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AbstractThis is the second annual report which examines education and its associated challenges and issues in all phases of education in the Black Country. In the first report in 2019 we focused primarily on analysis of publicly available data, combined with research findings where appropriate, to exemplify various phases and areas of education and employment in the Black Country. We were explicit about our recognition of the limitations of this approach and the deleterious effects that an over-emphasis on measurement and competition have had on schools and colleges in particular. In 2020 the COVID-19 pandemic and associated lockdown hit as we were beginning to pull the report together and made this recognition even clearer. The Black Country is characterised by areas with high levels of disadvantage and poverty and it was reported in June 2020 that three of the Black Country local authority areas (Wolverhampton, Walsall and Sandwell) had the highest proportion of COVID-19 cases in the West Midlands. Therefore, we have devoted much of this report to considerations of the impact of the pandemic so far on all the areas of education we explore, drawing as much as possible on the reflections of practitioners and professionals (gathered through online surveys, conversations and interviews), and speculations about what lessons we can learn for the future.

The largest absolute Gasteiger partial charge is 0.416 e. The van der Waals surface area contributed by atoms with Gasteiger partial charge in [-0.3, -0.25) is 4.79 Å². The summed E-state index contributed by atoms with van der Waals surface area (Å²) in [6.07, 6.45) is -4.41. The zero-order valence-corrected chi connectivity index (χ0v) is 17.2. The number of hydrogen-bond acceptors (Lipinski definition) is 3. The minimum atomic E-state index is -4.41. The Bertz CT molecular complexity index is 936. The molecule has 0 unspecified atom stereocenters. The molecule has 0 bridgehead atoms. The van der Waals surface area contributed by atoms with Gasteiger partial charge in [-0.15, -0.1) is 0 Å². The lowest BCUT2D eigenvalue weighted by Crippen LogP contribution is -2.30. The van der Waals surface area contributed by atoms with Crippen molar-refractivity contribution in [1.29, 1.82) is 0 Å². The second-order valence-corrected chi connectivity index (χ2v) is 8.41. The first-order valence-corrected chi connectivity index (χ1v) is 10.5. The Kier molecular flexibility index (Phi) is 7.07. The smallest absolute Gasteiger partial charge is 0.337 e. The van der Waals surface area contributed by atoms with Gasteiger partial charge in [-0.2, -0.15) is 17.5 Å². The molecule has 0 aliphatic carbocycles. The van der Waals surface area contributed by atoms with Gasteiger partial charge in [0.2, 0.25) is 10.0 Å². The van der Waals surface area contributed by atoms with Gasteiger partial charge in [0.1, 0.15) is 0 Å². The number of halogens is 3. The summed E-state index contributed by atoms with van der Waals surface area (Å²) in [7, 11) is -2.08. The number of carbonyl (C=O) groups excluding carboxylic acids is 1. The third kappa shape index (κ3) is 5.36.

CitationJopling, M. & Johnson, M. (eds.) The Black Country Education Insight Report 2020. Wolverhampton: Education Observatory, University of Wolverhampton.
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